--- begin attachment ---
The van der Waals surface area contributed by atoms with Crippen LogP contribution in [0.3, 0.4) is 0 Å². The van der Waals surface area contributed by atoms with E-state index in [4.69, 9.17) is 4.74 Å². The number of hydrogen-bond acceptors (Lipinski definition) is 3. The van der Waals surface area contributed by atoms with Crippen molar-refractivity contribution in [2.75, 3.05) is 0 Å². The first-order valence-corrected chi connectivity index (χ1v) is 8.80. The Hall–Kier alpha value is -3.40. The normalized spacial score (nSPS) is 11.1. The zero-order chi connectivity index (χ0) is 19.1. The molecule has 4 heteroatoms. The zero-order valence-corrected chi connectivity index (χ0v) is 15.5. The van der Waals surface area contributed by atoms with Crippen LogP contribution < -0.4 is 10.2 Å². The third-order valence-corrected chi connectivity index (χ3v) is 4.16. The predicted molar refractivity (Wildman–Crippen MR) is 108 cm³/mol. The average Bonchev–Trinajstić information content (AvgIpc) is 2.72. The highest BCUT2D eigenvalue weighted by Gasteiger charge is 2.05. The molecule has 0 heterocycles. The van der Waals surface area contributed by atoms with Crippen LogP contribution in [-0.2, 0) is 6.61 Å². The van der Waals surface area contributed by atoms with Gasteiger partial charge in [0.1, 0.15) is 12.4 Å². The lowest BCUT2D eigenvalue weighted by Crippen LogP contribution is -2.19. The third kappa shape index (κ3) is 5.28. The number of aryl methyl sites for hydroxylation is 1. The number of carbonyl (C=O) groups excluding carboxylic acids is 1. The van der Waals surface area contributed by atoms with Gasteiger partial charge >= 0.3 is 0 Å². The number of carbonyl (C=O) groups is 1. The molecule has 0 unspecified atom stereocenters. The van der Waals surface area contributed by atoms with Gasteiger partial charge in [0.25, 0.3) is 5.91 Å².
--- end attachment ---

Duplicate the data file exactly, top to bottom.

The van der Waals surface area contributed by atoms with Crippen LogP contribution in [0.3, 0.4) is 0 Å². The van der Waals surface area contributed by atoms with E-state index in [4.69, 9.17) is 4.74 Å². The number of hydrogen-bond acceptors (Lipinski definition) is 3. The van der Waals surface area contributed by atoms with Crippen molar-refractivity contribution in [2.75, 3.05) is 0 Å². The first-order valence-corrected chi connectivity index (χ1v) is 8.80. The Hall–Kier alpha value is -3.40. The normalized spacial score (nSPS) is 11.1. The zero-order chi connectivity index (χ0) is 19.1. The molecule has 4 heteroatoms. The zero-order valence-corrected chi connectivity index (χ0v) is 15.5. The van der Waals surface area contributed by atoms with Crippen LogP contribution < -0.4 is 10.2 Å². The third-order valence-corrected chi connectivity index (χ3v) is 4.16. The predicted molar refractivity (Wildman–Crippen MR) is 108 cm³/mol. The average Bonchev–Trinajstić information content (AvgIpc) is 2.72. The highest BCUT2D eigenvalue weighted by Gasteiger charge is 2.05. The molecule has 0 heterocycles. The van der Waals surface area contributed by atoms with Crippen LogP contribution in [-0.2, 0) is 6.61 Å². The van der Waals surface area contributed by atoms with Gasteiger partial charge in [0.1, 0.15) is 12.4 Å². The lowest BCUT2D eigenvalue weighted by Crippen LogP contribution is -2.19. The third kappa shape index (κ3) is 5.28. The number of aryl methyl sites for hydroxylation is 1. The number of carbonyl (C=O) groups excluding carboxylic acids is 1. The van der Waals surface area contributed by atoms with Gasteiger partial charge >= 0.3 is 0 Å². The number of carbonyl (C=O) groups is 1. The molecule has 0 unspecified atom stereocenters. The van der Waals surface area contributed by atoms with Gasteiger partial charge in [0.25, 0.3) is 5.91 Å².